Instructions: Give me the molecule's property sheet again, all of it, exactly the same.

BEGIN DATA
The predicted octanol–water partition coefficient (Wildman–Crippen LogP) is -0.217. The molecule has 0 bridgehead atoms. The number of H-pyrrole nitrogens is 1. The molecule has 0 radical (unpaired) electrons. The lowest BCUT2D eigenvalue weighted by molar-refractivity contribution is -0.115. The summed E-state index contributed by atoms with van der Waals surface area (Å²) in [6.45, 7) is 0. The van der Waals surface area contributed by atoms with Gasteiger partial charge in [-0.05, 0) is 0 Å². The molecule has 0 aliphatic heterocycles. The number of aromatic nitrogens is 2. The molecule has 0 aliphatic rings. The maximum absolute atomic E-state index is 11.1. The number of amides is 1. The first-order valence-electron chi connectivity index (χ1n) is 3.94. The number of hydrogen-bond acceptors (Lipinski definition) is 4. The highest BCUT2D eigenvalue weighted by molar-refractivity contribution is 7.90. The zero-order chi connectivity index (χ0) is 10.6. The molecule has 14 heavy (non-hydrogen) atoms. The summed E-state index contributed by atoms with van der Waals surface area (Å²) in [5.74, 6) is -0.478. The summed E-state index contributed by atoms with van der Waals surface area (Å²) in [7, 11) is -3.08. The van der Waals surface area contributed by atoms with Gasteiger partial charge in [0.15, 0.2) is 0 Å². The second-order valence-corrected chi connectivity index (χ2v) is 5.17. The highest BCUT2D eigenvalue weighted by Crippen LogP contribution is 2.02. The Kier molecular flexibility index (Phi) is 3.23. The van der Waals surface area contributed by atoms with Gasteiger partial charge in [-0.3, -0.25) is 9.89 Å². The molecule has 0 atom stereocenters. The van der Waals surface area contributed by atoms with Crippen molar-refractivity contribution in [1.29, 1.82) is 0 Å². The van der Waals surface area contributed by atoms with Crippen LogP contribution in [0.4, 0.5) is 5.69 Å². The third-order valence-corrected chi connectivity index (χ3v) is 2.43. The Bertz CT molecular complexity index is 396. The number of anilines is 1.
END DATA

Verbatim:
The predicted octanol–water partition coefficient (Wildman–Crippen LogP) is -0.217. The molecule has 0 bridgehead atoms. The number of H-pyrrole nitrogens is 1. The molecule has 0 radical (unpaired) electrons. The lowest BCUT2D eigenvalue weighted by molar-refractivity contribution is -0.115. The summed E-state index contributed by atoms with van der Waals surface area (Å²) in [6.45, 7) is 0. The van der Waals surface area contributed by atoms with Gasteiger partial charge in [-0.05, 0) is 0 Å². The molecule has 0 aliphatic heterocycles. The number of aromatic nitrogens is 2. The molecule has 0 aliphatic rings. The maximum absolute atomic E-state index is 11.1. The number of amides is 1. The first-order valence-electron chi connectivity index (χ1n) is 3.94. The number of hydrogen-bond acceptors (Lipinski definition) is 4. The highest BCUT2D eigenvalue weighted by molar-refractivity contribution is 7.90. The zero-order chi connectivity index (χ0) is 10.6. The molecule has 14 heavy (non-hydrogen) atoms. The summed E-state index contributed by atoms with van der Waals surface area (Å²) in [5.74, 6) is -0.478. The summed E-state index contributed by atoms with van der Waals surface area (Å²) in [7, 11) is -3.08. The van der Waals surface area contributed by atoms with Gasteiger partial charge in [0.15, 0.2) is 0 Å². The second-order valence-corrected chi connectivity index (χ2v) is 5.17. The highest BCUT2D eigenvalue weighted by Crippen LogP contribution is 2.02. The Kier molecular flexibility index (Phi) is 3.23. The van der Waals surface area contributed by atoms with Gasteiger partial charge in [-0.3, -0.25) is 9.89 Å². The molecule has 0 atom stereocenters. The van der Waals surface area contributed by atoms with Crippen molar-refractivity contribution in [1.29, 1.82) is 0 Å². The van der Waals surface area contributed by atoms with Crippen LogP contribution in [0.4, 0.5) is 5.69 Å². The third-order valence-corrected chi connectivity index (χ3v) is 2.43. The Bertz CT molecular complexity index is 396. The number of anilines is 1.